Benefits are 1/3rd of your compensation costs – Are you offering the best options?
Last year, 41% of workers mentioned they were likely to look for a new job with better benefits. Of that number, 57% were millennials and 65% were Gen Zs. Considering these are the future of our workforce, it is no surprise that companies are prioritizing voluntary benefits. In the past, voluntary benefits were optional; now, they are required.
Freedom and personal wellbeing are two of the most sought after feelings for employees, the former of which can lead to stronger company performance. How can employers adhere to these needs in voluntary benefits?
Provide Customization Options
Unsurprisingly, your employees have different wants and needs. The most important factor when determining which voluntary benefits to provide is an understanding of your employee demographics. Employees who have been in the workforce longer, Boomers or Gen Xs, typically gravitate to better medical care and rehabilitation options whereas those newer to the workforce value benefits such as student loan forgiveness and more paid-time-off.
Due to COVID-19 and unemployment rates, hiring is becoming more competitive than ever to attract the best employees for the job. When you offer a multitude of benefits, your hiring pool expands and potential employees are more engaged.
What are some popular benefits options?
Voluntary Benefits You Should Offer Now
- Identity Protection: One unforeseen impact of Covid-19 has been hackers and scammers working incredibly hard to rob people for their stimulus payments and unemployment benefits. The amount of coronavirus phishing emails has gone through the roof and even watchful consumers can be tricked. Providing some form of identity protection with your benefits is a great way to help your employees feel more secure.
- Employer-sponsored Loans: The past few months have been hard on everyone and providing employer-sponsored loans can protect your employees who need money now and in the future. Without this benefit option, they may fall prey to predatory loan offers. Providing this benefit to employees can give them the sense that you care about both their financial and personal wellbeing.
- Legal Insurance: This pandemic has led to many arguments between landlords and tenants about rent and has caused many evictions. It is inevitable that legal issues will arise during these troubling times and offering monthly costs for legal insurance can make employees feel more secure.
- Mental Health Support: Mental health has been an important subject of the pandemic. The CDC itself discussed how the effects from this pandemic can both exacerbate and cause mental health issues. Providing your employees with support for mental health-related expenses. In the past, on-site gyms or napping areas were common benefit options that could have a positive impact on mental health, but with social distancing guidelines in place, it’s important to get creative with what is offered.
- Healthcare Claim Management: Given that the world is in a pandemic, hospital rates have jumped and injuries or illnesses are widespread. Healthcare claim management benefits can help employees by using a third-party option to review medical claims and ideally get more coverage. During a time of medical uncertainty, this option can help your employees to feel more secure.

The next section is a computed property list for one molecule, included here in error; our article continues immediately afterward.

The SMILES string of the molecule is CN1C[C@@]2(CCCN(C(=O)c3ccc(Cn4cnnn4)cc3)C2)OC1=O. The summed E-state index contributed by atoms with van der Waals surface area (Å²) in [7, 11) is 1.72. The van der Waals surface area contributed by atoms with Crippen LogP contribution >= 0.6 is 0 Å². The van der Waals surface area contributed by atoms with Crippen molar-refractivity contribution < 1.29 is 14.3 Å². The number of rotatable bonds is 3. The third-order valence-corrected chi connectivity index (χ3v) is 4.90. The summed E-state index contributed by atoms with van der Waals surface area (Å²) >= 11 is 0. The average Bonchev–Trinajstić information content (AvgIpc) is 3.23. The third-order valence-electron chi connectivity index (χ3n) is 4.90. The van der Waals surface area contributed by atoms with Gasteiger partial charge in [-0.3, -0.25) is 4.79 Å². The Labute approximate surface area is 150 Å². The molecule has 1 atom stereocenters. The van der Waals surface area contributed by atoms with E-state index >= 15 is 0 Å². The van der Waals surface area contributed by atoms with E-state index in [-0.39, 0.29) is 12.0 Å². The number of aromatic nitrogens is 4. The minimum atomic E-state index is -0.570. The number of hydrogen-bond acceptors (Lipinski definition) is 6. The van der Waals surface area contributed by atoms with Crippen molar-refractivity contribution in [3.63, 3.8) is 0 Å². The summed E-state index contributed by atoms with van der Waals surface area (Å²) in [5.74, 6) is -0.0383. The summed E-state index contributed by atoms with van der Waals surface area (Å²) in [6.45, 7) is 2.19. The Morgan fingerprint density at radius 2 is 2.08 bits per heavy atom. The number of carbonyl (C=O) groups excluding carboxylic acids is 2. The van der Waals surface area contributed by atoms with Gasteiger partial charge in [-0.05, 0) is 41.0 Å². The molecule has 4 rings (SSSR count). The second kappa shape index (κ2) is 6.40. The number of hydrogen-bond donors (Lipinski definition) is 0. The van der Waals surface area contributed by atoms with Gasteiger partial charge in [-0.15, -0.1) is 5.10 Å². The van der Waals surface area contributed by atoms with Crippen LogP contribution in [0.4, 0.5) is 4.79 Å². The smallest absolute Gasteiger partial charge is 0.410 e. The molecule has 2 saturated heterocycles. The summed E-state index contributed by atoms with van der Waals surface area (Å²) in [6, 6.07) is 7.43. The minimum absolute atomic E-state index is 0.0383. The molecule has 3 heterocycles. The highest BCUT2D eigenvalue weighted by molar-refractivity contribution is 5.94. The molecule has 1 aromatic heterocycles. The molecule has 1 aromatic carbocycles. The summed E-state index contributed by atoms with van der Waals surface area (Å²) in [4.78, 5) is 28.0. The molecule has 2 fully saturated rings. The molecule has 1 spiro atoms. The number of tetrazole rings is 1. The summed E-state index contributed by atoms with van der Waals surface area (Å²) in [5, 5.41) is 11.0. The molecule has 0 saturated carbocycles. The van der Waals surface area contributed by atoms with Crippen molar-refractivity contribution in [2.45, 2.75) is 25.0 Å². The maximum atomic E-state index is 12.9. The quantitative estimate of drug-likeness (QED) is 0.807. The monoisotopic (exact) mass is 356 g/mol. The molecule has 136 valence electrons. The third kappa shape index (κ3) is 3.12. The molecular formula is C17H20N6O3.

Revisiting the ROI of Voluntary Benefits
Benefits are typically looked at as a major expense. The Bureau of Labor Statistics found that benefits represent 1/3 of an employers’ total compensation cost. This makes consistent evaluation of benefits offered, voluntary or otherwise, a high priority. Try to review your voluntary benefits quarterly and identify those key metrics that can help guide your benefits choices in the future.
What metrics should employers look at?
Are most of your employees eligible for all of the benefits offered? If not, are the eligibility terms too steep? If so, there may be room to cut certain benefits and introduce ones that are more valuable for your employees.
Looking at your enrollment data can tell you which benefits are getting utilized and which aren’t. Not all benefits require an enrollment or have an enrollment period. Outside of the enrollment period, keep note of which employees ask about these benefits as this gives an indication to the need from your employees.
Similarly to enrollment data, looking at just how the benefits are being utilized and to what extent can help you make cost decisions and focus on only certain aspects of the benefits. The higher the utilization, the more valuable the benefit.
While this is not 100% correlated to benefits, the data tells a great story. If you have a high turnover rate, there could be a correlation to the benefits you provide vs. other hiring companies. Compare those who have moved on to new careers and the benefits they utilized.Use these metrics to keep an eye on which offerings are not valued and weed those out. Take a look at the eligibility data with your turnover rate and utilization rate. Are there assumptions you can make? In the end, it’s more important to offer a good design of benefits that work together and are utilized.
Keep in mind your post-pandemic benefit suite may look different than pre-pandemic. Needs change and benefits can be dynamic. As you review the metrics, don’t forget about how you communicate the benefits to your employees. This can play a big role in their overall utilization. To have the best ROI on your benefits, provide a customizable suite of benefits and communicate them proactively to new and current employees.